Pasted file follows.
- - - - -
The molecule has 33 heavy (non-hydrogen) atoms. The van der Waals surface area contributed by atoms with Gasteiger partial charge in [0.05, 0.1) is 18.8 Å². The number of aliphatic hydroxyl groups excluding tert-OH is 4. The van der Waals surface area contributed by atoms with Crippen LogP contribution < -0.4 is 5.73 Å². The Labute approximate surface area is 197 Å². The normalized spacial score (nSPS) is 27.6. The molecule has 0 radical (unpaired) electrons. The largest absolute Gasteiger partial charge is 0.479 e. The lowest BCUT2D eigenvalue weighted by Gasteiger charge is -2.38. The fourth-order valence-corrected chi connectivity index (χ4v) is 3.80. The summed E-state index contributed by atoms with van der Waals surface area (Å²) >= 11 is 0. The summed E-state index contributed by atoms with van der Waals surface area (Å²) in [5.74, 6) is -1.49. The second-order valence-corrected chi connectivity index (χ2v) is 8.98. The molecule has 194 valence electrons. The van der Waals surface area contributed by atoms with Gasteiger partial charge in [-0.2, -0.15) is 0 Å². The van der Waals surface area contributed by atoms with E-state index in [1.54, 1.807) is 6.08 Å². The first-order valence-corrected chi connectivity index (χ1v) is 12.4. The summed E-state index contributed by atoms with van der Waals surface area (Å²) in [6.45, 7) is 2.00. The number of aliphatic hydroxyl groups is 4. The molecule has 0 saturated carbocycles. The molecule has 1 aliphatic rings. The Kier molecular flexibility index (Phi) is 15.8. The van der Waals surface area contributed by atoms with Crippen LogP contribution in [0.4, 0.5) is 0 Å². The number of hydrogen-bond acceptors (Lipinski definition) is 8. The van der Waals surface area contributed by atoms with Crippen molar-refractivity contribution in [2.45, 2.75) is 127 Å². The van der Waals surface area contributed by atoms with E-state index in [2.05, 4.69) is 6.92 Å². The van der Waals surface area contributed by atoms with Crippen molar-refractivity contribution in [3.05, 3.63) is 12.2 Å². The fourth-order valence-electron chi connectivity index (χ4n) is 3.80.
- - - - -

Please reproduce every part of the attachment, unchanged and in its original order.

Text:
The molecule has 33 heavy (non-hydrogen) atoms. The van der Waals surface area contributed by atoms with Gasteiger partial charge in [0.05, 0.1) is 18.8 Å². The number of aliphatic hydroxyl groups excluding tert-OH is 4. The van der Waals surface area contributed by atoms with Crippen LogP contribution < -0.4 is 5.73 Å². The Labute approximate surface area is 197 Å². The normalized spacial score (nSPS) is 27.6. The molecule has 0 radical (unpaired) electrons. The largest absolute Gasteiger partial charge is 0.479 e. The lowest BCUT2D eigenvalue weighted by Gasteiger charge is -2.38. The fourth-order valence-corrected chi connectivity index (χ4v) is 3.80. The summed E-state index contributed by atoms with van der Waals surface area (Å²) >= 11 is 0. The summed E-state index contributed by atoms with van der Waals surface area (Å²) in [5.74, 6) is -1.49. The second-order valence-corrected chi connectivity index (χ2v) is 8.98. The molecule has 194 valence electrons. The van der Waals surface area contributed by atoms with Gasteiger partial charge in [-0.2, -0.15) is 0 Å². The van der Waals surface area contributed by atoms with E-state index in [1.54, 1.807) is 6.08 Å². The first-order valence-corrected chi connectivity index (χ1v) is 12.4. The summed E-state index contributed by atoms with van der Waals surface area (Å²) in [6.45, 7) is 2.00. The number of aliphatic hydroxyl groups is 4. The molecule has 0 saturated carbocycles. The molecule has 1 aliphatic rings. The Kier molecular flexibility index (Phi) is 15.8. The van der Waals surface area contributed by atoms with Crippen LogP contribution in [0.4, 0.5) is 0 Å². The number of hydrogen-bond acceptors (Lipinski definition) is 8. The van der Waals surface area contributed by atoms with Crippen molar-refractivity contribution in [2.45, 2.75) is 127 Å². The van der Waals surface area contributed by atoms with E-state index in [2.05, 4.69) is 6.92 Å². The van der Waals surface area contributed by atoms with Crippen molar-refractivity contribution in [3.05, 3.63) is 12.2 Å². The fourth-order valence-electron chi connectivity index (χ4n) is 3.80.